The Knoxville History Project will convey the history and culture of Knoxville as the essential foundation for understanding the present and creating the future of the city, while nurturing an appreciation for its place in American history.
As defined in the organization’s name, "history" will embrace the city's culture from the 1700s to the recent past so that its authentic and fascinating heritage can inform and enliven its future. Research and education concerning literature, architecture, music, and other arts will all be an important part of the organization’s mandate.
The organization will tell the complex story of Knoxville, but will also be an independent source of context about the city and its culture as it is today.
It will exist to serve the community, but also it will offer services to interested visitors, whether tourists, travel journalists, or scholars.
Our newspaper project, The Knoxville Mercury, will serve the mission of the Knoxville History Project by reporting about the city’s present and engaging residents in a thoughtful and informed dialogue about its future. Professional, in-depth reporting and arts coverage will include the historical and cultural context required to create and sustain a 21st century city rooted in its authentic past.
Knoxville’s history is deep and diverse, and intimately associated with much of American history. It’s associated with the development of several major political and cultural institutions, including Victorian domestic architecture, objective journalism, the Republican Party, conservationism and environmentalism, bluegrass music, Southern Gothic literature, and several branches of heavy industry. It’s the birthplace of Tennessee, and of the University of Tennessee. However, Knoxville is off the radar of much of the nation’s official history and popular discussion, often ignored in documentaries that emphasize the history of less-significant cities. To some extent, Knoxville has been overshadowed in the national media by large projects and institutions in its greater region, resulting in the fact that many Americans seem wholly unaware of the city’s existence.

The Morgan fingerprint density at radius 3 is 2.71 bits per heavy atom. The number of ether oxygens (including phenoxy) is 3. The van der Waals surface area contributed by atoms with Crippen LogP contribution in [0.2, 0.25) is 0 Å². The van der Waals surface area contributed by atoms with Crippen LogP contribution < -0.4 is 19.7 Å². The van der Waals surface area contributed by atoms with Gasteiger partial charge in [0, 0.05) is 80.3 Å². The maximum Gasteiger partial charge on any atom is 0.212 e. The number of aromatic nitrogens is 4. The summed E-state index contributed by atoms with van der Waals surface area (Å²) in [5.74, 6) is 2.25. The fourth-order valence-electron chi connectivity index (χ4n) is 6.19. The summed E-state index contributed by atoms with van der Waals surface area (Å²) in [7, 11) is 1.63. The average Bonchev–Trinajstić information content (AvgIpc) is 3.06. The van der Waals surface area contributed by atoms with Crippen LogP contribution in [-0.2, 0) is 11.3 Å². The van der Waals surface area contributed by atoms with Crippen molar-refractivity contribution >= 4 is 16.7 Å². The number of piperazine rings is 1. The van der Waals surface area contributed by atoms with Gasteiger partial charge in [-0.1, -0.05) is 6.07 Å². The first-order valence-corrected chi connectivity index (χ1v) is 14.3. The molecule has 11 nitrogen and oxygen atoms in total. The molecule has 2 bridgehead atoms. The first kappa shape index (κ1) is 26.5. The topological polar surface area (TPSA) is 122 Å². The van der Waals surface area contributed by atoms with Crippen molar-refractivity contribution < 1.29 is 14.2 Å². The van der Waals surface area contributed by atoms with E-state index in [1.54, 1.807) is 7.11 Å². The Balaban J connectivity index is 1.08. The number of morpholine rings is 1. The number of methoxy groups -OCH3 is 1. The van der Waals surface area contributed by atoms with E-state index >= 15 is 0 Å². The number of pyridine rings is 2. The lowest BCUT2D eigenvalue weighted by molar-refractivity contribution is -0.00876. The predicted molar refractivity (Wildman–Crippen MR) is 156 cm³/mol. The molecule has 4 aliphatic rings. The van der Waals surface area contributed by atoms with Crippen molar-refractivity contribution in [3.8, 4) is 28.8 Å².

Meanwhile, Knoxville’s downtown revival has demonstrated an interest and demand for more history of the city, as it involves historic buildings and deliberate evocations of the city’s history through décor and nomenclature.
Few cities Knoxville’s size lack an organization to promote the city’s own history. Knoxville is lucky to be home of the East Tennessee Historical Society, but both the society and its museum, reflecting its broad-based membership has a mandate to represent 35 counties. The McClung Historical Collection is a county-funded regional repository of information heavily used for genealogical research. Knox Heritage is a county-wide organization devoted to preserving historic buildings and other sites.
Several other worthwhile cultural groups have more specific mandates. The Knoxville History Project will fill a gap between these organizations, and cooperate with them.
The Knoxville History Project will concentrate on the distinct story of the city of Knoxville itself, and will promote the city and its own particular history and culture, from the 1700s until recent times.
A 501©(3) organization, the KHP will:
- provide speakers for elementary school, middle school, high school, and college classes
- consult with architects, developers, and government organizations on current projects
- help local arts and history organizations with research and context
- serve as an authority and facilitator for historians and biographers and travel journalists
- advocate for Knoxville’s inclusion in national historical and cultural projects
- coordinate historical tours of all kinds for student groups, tour groups, and others
- produce books, brochures, and other publications on the subject of Knoxville and its history and culture, past and present
- coordinate a website and online applications for conveying the city’s story
The Knoxville History Project conveys the history and culture of Knoxville as the foundation for understanding its present and creating its future.
The Knoxville History Project, will convey the history and culture of Knoxville as the essential foundation for understanding the present and creating the future of the city, while nurturing an appreciation for its place in American history.
Please join us at the Historic Adminstration Building at Lakeshore Park for the first in a series of lunchtime history talks with Jack Neely, renowned author and...